Cannabis May Impact Tumor Response to Immune Checkpoint Inhibitors

Immunotherapy with immune checkpoint inhibitors targeting PD-1 and PD-L1 is now a standard of care for many solid tumors. These agents are highly effective at stimulating anticancer immune responses, resulting in durable responses. Recently, many cancer patients have begun to use medical cannabis as an adjunct to treatment in order to manage disease symptoms, including pain, nausea, vomiting, sleep disturbances, loss of appetite, and mood swings. Cannabis has a known immunomodulatory effect, including suppression of proinflammatory responses, similar to glucocorticosteroids, meaning it has the potential to impact the efficacy of immunotherapy treatment. However, no studies have evaluated the efficacy of PD-1 or PD-L1 inhibitors in patients receiving cannabis.

A retrospective, observational study from a single center in Israel analyzed data from medical charts of 140 patients with advanced melanoma, non-small cell lung cancer (NSCLC), or renal cell carcinoma who were treated with nivolumab. While 89 patients received nivolumab alone, 51 patients also received medical cannabis. Patients who received both nivolumab and cannabis had lower response rates (RR) to nivolumab compared to patients who received nivolumab alone (15.9% vs 37.5%; odds ratio [OR] 3.13, P = .016). The biggest impact was seen in patients with RCC and melanoma, where 40.6% of patients who were not receiving cannabis responded to nivolumab, while only 10.0% of patients receiving cannabis responded to treatment. Among patients with NSCLC, the RR was 24.6% without cannabis and 14.6% with cannabis. The dose, formula, and route of cannabis administration did not impact RR. In multivariate analysis, cannabis use was found to be the only factor affecting the response to treatment. Patients who did not receive cannabis were 3.17 times more likely to respond to immunotherapy.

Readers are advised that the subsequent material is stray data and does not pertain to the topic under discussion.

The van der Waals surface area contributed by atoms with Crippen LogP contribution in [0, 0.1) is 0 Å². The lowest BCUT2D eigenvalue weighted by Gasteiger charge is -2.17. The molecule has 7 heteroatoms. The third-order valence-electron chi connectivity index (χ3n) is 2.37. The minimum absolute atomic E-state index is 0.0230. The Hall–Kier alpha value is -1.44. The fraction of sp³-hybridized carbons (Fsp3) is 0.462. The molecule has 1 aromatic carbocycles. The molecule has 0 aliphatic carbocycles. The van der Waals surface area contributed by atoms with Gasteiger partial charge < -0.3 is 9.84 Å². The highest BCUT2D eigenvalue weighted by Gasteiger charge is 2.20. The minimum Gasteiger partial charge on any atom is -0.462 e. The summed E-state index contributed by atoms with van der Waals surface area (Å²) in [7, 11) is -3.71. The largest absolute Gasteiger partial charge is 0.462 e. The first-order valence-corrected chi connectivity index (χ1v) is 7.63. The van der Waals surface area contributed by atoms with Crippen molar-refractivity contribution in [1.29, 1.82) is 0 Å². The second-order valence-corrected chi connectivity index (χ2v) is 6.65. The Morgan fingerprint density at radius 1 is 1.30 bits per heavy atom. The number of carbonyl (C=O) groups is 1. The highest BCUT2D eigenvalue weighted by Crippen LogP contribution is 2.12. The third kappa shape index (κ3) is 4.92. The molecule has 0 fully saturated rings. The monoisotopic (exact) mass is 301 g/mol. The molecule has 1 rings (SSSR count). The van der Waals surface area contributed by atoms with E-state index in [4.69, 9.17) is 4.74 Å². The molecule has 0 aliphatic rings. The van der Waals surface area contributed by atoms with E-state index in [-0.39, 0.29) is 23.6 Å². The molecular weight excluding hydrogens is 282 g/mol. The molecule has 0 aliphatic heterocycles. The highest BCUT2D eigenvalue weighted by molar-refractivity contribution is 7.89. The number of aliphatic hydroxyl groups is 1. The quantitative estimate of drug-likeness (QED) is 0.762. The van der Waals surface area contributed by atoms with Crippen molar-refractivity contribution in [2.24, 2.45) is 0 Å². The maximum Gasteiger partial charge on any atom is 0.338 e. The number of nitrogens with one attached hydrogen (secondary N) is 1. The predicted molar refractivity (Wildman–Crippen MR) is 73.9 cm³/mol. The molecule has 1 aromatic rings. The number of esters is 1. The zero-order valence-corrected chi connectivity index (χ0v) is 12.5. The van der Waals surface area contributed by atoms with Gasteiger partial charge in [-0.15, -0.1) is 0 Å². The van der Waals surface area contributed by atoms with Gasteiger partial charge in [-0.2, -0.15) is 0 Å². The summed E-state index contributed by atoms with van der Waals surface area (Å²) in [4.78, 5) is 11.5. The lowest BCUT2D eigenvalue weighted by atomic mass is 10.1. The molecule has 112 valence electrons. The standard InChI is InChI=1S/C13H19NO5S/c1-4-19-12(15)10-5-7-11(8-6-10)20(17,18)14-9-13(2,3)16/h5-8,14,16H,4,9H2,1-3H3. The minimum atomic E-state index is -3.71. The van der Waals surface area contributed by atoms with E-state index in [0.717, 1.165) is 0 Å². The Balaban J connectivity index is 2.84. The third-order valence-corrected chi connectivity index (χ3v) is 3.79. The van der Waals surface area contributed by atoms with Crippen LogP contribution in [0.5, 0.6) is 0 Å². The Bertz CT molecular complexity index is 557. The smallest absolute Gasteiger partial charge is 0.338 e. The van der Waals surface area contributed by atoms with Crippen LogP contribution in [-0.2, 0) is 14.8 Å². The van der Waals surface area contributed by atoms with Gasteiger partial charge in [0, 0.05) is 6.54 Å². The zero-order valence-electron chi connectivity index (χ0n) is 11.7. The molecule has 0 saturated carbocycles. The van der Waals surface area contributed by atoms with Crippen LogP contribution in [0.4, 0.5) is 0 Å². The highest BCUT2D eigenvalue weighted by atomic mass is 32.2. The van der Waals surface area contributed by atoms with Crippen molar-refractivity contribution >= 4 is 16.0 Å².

There were no significant differences in either progression-free survival (PFS; P = .27) or overall survival (OS; P = .045) between patients who received cannabis and those who did not. A multivariate analysis identified smoking, brain metastases, and low performance status as factors significantly impacting PFS and OS. There were no significant differences in adverse events (AEs) between the two groups of patients.

The investigators highlighted that despite the limitations of this small, retrospective study with short follow-up, both physicians and patients should be aware of potential interaction and possible negative impact of cannabis on response to immunotherapy.

Oncologist. 2019 Jan 22. [Epub ahead of print].

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